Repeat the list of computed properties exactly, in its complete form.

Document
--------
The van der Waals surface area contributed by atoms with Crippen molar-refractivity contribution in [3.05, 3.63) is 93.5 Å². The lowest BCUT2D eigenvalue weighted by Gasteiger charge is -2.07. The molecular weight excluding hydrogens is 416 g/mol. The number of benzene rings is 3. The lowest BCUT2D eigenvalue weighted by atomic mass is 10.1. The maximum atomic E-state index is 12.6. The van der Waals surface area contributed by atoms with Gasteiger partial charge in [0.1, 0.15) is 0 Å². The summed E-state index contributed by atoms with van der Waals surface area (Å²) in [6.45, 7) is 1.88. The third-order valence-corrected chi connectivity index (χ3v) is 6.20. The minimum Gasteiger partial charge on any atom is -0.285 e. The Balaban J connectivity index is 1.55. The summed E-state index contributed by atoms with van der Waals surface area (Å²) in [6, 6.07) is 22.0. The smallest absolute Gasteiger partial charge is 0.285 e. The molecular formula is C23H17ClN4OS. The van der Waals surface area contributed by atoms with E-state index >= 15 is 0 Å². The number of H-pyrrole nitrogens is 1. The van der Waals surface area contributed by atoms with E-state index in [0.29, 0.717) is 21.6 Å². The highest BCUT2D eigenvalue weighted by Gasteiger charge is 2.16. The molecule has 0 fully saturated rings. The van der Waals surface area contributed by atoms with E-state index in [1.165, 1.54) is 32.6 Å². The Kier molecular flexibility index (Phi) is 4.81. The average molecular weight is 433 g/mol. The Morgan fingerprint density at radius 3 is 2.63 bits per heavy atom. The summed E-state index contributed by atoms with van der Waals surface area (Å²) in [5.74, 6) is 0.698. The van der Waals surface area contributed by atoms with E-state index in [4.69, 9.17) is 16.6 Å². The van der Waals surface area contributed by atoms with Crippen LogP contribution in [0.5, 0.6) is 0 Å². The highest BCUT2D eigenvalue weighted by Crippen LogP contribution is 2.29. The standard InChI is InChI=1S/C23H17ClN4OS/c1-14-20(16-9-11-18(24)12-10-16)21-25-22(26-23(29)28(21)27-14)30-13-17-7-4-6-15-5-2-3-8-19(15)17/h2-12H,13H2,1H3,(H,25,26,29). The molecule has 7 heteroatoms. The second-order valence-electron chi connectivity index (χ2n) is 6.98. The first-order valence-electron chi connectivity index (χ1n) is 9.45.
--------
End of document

The van der Waals surface area contributed by atoms with Crippen molar-refractivity contribution in [3.05, 3.63) is 93.5 Å². The lowest BCUT2D eigenvalue weighted by Gasteiger charge is -2.07. The molecular weight excluding hydrogens is 416 g/mol. The number of benzene rings is 3. The lowest BCUT2D eigenvalue weighted by atomic mass is 10.1. The maximum atomic E-state index is 12.6. The van der Waals surface area contributed by atoms with Gasteiger partial charge in [0.1, 0.15) is 0 Å². The summed E-state index contributed by atoms with van der Waals surface area (Å²) in [6.45, 7) is 1.88. The third-order valence-corrected chi connectivity index (χ3v) is 6.20. The minimum Gasteiger partial charge on any atom is -0.285 e. The Balaban J connectivity index is 1.55. The summed E-state index contributed by atoms with van der Waals surface area (Å²) in [6, 6.07) is 22.0. The smallest absolute Gasteiger partial charge is 0.285 e. The molecular formula is C23H17ClN4OS. The van der Waals surface area contributed by atoms with E-state index >= 15 is 0 Å². The number of H-pyrrole nitrogens is 1. The van der Waals surface area contributed by atoms with E-state index in [0.29, 0.717) is 21.6 Å². The highest BCUT2D eigenvalue weighted by Gasteiger charge is 2.16. The molecule has 0 fully saturated rings. The van der Waals surface area contributed by atoms with E-state index in [1.165, 1.54) is 32.6 Å². The Kier molecular flexibility index (Phi) is 4.81. The average molecular weight is 433 g/mol. The Morgan fingerprint density at radius 3 is 2.63 bits per heavy atom. The summed E-state index contributed by atoms with van der Waals surface area (Å²) in [5.74, 6) is 0.698. The van der Waals surface area contributed by atoms with E-state index in [4.69, 9.17) is 16.6 Å². The van der Waals surface area contributed by atoms with Crippen LogP contribution in [0.5, 0.6) is 0 Å². The highest BCUT2D eigenvalue weighted by Crippen LogP contribution is 2.29. The standard InChI is InChI=1S/C23H17ClN4OS/c1-14-20(16-9-11-18(24)12-10-16)21-25-22(26-23(29)28(21)27-14)30-13-17-7-4-6-15-5-2-3-8-19(15)17/h2-12H,13H2,1H3,(H,25,26,29). The molecule has 7 heteroatoms. The second-order valence-electron chi connectivity index (χ2n) is 6.98. The first-order valence-electron chi connectivity index (χ1n) is 9.45.